5 Things Texas: Roe v. Wade, Rural hospitals, Surprise billing
Late last month, CMS dropped its challenge of Texas’s 1115 Medicaid waiver, ending a year-long dispute between the Biden administration and HHSC that held the future of Texas Medicaid in the balance. HHSC’s original waiver, granted by the Trump administration in January of 2020, is now reinstated, securing the state’s Medicaid funding through 2030.
In this newsletter, we explore the national Roe v. Wade controversy’s implications for Texas, share grim warnings about the future of rural hospitals in the state, and provide an update on Texas-led litigation concerning surprise medical billing.
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State of Reform
1. Texas at the center of national abortion debate
The leak of the U.S. Supreme Court’s draft opinion to overturn Roe v. Wade has shaken the country, with many red states gearing up to ban abortion entirely and blue states preparing to enshrine abortion rights into state law if the landmark case is overturned in June. Texas is one of the several Republican-led states that have “trigger laws” in place, with HB 1280—passed in the legislature last year—poised to fully illegalize abortion 30 days after a decision to overturn Roe.
Texas currently has the country’s most restrictive abortion regulation, which is the subject of recent litigation between the state and the Biden administration. Late last month, the U.S. Fifth Circuit Court of Appeals ordered all charges the federal government brought against SB 8′s enforcement mechanism be dropped, ending the most prominent legal challenge against the legislation. The Texas Tribune reports that state Republicans are preparing to strengthen the foster care system and adoption services, and prevent Texans from pursuing abortions in other states in anticipation of the high court’s decision.
2. Rural hospitals risk closure without increased support
Texas has the most rural hospitals at risk of closure out of any state in the country, according to the Center for Quality and Payment Reform. CQPR’s recent data estimates that over 600 rural hospitals across the U.S. are at risk of shutting down due to Medicare sequestration and insufficient financial support. 69 of these hospitals are in Texas.
While hospital representatives say eliminating the recently re-implemented Medicare sequestration reduction on hospital payments would help, they emphasize this won’t be enough to keep facilities afloat. More emergency pandemic funding, higher reimbursement from private insurers, and annual updates to physician payments that account for inflation are also needed.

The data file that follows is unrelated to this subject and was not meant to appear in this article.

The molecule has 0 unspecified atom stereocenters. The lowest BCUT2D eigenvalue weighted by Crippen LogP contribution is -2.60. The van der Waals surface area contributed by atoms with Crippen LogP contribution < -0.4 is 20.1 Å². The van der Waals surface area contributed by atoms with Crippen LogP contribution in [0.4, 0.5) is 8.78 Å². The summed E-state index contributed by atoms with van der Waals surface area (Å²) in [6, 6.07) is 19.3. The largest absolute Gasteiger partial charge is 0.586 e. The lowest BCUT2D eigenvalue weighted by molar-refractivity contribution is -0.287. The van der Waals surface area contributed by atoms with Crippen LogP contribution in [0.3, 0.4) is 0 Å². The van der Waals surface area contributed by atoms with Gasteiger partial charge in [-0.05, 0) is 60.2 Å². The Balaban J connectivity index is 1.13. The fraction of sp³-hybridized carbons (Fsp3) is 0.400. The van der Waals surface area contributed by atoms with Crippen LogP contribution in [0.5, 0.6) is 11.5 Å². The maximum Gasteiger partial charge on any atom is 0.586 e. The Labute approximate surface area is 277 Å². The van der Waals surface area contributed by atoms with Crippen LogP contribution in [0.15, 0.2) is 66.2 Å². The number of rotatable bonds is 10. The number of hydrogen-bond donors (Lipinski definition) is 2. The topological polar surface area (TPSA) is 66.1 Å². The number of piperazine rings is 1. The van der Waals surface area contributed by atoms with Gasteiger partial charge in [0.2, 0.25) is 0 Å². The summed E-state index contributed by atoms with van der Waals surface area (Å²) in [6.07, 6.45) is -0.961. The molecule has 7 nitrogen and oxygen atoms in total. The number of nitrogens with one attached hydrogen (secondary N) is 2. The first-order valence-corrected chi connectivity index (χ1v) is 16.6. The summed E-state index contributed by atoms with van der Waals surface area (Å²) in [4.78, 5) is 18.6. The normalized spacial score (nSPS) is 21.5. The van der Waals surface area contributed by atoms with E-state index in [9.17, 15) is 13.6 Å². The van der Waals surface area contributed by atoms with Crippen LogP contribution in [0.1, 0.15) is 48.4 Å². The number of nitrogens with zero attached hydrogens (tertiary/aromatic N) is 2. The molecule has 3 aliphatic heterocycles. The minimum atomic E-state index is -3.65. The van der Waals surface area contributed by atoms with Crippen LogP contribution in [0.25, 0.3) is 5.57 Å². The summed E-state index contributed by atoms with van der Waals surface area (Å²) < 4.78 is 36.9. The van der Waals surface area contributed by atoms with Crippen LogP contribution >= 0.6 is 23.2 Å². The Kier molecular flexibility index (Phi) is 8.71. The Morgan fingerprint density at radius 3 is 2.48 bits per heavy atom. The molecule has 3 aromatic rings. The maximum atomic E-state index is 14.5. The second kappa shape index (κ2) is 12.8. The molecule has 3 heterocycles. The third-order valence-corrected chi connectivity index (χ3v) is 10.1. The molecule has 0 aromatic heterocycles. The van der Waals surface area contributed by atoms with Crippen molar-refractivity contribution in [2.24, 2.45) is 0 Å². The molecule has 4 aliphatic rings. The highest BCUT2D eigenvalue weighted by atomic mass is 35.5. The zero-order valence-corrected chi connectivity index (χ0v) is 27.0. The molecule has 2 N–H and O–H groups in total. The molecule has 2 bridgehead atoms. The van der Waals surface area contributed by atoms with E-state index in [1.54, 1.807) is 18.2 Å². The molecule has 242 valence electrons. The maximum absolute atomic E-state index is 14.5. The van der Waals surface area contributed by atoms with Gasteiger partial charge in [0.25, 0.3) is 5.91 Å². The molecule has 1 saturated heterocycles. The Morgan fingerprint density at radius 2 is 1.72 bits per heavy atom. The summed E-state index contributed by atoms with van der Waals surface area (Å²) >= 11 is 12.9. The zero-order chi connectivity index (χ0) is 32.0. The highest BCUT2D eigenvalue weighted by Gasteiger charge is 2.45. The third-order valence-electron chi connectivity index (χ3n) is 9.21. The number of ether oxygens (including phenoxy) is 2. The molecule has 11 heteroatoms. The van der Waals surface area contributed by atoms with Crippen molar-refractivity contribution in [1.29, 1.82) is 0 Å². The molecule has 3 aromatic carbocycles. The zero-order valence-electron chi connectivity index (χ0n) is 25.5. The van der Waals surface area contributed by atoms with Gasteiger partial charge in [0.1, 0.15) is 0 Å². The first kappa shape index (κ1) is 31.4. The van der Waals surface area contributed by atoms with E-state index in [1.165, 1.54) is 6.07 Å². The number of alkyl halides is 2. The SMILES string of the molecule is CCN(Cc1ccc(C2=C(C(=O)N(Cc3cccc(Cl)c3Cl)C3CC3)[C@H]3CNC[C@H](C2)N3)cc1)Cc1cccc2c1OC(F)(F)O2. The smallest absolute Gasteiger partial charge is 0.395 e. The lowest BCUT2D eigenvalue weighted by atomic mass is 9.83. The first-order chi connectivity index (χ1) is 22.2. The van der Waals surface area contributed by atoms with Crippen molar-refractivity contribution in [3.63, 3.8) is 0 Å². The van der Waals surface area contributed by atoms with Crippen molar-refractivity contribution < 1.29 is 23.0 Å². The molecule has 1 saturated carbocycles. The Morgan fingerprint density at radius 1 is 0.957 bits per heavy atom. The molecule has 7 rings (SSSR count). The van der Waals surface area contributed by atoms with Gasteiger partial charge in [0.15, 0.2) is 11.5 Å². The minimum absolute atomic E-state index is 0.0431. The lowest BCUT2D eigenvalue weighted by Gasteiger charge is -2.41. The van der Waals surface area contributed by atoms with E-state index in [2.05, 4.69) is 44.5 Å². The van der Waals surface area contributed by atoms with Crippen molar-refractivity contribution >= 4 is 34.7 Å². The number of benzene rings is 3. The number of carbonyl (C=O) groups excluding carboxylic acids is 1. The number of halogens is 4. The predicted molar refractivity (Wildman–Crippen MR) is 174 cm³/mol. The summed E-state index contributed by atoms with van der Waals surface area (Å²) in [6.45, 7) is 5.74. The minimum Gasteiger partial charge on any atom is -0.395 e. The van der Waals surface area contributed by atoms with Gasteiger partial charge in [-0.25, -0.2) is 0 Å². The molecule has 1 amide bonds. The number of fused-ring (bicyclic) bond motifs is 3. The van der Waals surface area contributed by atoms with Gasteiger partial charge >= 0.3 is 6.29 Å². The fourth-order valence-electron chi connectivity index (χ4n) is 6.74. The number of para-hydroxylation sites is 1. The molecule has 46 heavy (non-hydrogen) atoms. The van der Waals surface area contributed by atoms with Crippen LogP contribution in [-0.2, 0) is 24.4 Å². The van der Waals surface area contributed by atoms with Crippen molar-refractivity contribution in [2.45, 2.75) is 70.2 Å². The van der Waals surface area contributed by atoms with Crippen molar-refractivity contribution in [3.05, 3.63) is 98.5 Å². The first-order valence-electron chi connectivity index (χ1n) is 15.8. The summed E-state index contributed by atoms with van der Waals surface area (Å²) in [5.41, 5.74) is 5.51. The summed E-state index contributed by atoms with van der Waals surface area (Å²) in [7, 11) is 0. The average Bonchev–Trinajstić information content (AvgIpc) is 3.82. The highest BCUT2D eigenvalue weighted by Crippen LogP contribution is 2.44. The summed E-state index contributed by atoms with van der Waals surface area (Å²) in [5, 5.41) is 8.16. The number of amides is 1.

3. What They’re Watching: Gary Seguin, Beacon Health Options
Beacon Health Options is creating “peer support” roles in its Medicaid contracts, which include parents with children in the Medicaid program, to help members navigate their experience with behavioral health care. Gary Seguin, Clinical Quality Director at Beacon, explained that parent advocates embedded into Medicaid managed care contracts have played a critical role in supporting beneficiaries in North Texas.
“When that happened—they were going off of traditional Medicaid and were going to be managed by a traditional managed care company—there was a lot of anxiety around that change, and the parent advocate was able to allay quite a bit of it,” said Seguin. He added that Beacon includes these advocates in committee meetings in order to receive their feedback about what’s working and what needs to be improved in these managed care programs.
4. Surprise medical billing litigation stalls as feds await new final rule
The Biden administration stated last month that it would appeal a district court’s ruling that reforms the arbitration process in the federal government’s interim final rule on surprise medical billing. But last week, the court granted a request from the administration to “hold” the appeal in order to await federal agencies’ issuance of the new surprise billing final rule this summer.
The Texas Medical Association and other medical groups, who have argued that the interim final rule’s arbitration process for disputes on billing unfairly favors payers over providers, say they’re “encouraged” by the hold of the appeal. Calling it “a step in the right direction,” Texas medical groups affirmed they will work with CMS and other federal actors to ensure the new final rule aligns with the No Surprises Act and the district court’s ruling.
5. Austin EMS providers continue to demand higher wages
Negotiations over pay raises for Austin area emergency medics continued during a meeting last Tuesday, with the City of Austin raising its offer of a 14 cent hourly wage increase ($19.56 per hour) to $22 per hour. The Austin Emergency Medical Services Association, which is demanding higher wages to reflect the intense work medics have faced since the pandemic began, says anything less than $24.70 per hour is unacceptable.
The last time Austin medics negotiated new wages was in 2018, when their current contract—set to expire in September—was implemented. AEMSA argues their pay is unfairly low compared to other EMS positions. “In order to work for Austin-Travis County Emergency Medical Services, applicants must intentionally choose lower-paying, high-stress positions with an incredible cost of living and poor work-life balance,” Selena Xie, President of AEMSA, told State of Reform.